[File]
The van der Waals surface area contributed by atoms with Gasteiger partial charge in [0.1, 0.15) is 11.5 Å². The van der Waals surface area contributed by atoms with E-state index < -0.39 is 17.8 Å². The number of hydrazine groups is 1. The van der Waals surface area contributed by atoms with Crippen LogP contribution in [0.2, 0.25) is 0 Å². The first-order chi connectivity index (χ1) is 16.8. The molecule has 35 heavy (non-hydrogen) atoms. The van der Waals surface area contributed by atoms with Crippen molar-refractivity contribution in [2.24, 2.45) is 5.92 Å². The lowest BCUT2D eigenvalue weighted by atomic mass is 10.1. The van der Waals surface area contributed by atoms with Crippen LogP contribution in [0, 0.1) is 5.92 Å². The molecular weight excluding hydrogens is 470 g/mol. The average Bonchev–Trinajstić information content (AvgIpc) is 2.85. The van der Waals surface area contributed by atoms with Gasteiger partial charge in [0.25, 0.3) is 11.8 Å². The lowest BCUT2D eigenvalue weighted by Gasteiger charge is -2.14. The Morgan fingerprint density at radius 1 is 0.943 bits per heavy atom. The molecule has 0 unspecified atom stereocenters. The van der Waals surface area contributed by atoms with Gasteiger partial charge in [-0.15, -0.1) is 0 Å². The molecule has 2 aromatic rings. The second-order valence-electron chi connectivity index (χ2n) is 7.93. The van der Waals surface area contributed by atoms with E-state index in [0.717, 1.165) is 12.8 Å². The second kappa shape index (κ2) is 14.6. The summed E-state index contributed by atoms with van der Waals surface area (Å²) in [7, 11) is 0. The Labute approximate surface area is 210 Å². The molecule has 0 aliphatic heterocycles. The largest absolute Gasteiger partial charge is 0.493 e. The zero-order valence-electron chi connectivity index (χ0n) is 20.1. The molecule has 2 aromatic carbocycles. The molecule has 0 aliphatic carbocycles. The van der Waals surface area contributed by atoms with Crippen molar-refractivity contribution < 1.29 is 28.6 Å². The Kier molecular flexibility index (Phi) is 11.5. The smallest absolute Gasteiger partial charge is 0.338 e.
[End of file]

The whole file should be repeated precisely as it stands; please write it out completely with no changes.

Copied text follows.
The van der Waals surface area contributed by atoms with Gasteiger partial charge in [0.1, 0.15) is 11.5 Å². The van der Waals surface area contributed by atoms with E-state index < -0.39 is 17.8 Å². The number of hydrazine groups is 1. The van der Waals surface area contributed by atoms with Crippen LogP contribution in [0.2, 0.25) is 0 Å². The first-order chi connectivity index (χ1) is 16.8. The molecule has 35 heavy (non-hydrogen) atoms. The van der Waals surface area contributed by atoms with Crippen molar-refractivity contribution in [2.24, 2.45) is 5.92 Å². The lowest BCUT2D eigenvalue weighted by atomic mass is 10.1. The van der Waals surface area contributed by atoms with Crippen LogP contribution in [0, 0.1) is 5.92 Å². The molecular weight excluding hydrogens is 470 g/mol. The average Bonchev–Trinajstić information content (AvgIpc) is 2.85. The van der Waals surface area contributed by atoms with Gasteiger partial charge in [0.25, 0.3) is 11.8 Å². The lowest BCUT2D eigenvalue weighted by Gasteiger charge is -2.14. The Morgan fingerprint density at radius 1 is 0.943 bits per heavy atom. The molecule has 0 unspecified atom stereocenters. The van der Waals surface area contributed by atoms with Gasteiger partial charge in [-0.15, -0.1) is 0 Å². The molecule has 2 aromatic rings. The second-order valence-electron chi connectivity index (χ2n) is 7.93. The van der Waals surface area contributed by atoms with E-state index in [0.717, 1.165) is 12.8 Å². The second kappa shape index (κ2) is 14.6. The summed E-state index contributed by atoms with van der Waals surface area (Å²) in [7, 11) is 0. The Labute approximate surface area is 210 Å². The molecule has 0 aliphatic heterocycles. The largest absolute Gasteiger partial charge is 0.493 e. The zero-order valence-electron chi connectivity index (χ0n) is 20.1. The molecule has 2 aromatic carbocycles. The molecule has 0 aliphatic carbocycles. The van der Waals surface area contributed by atoms with Crippen molar-refractivity contribution < 1.29 is 28.6 Å². The Kier molecular flexibility index (Phi) is 11.5. The smallest absolute Gasteiger partial charge is 0.338 e.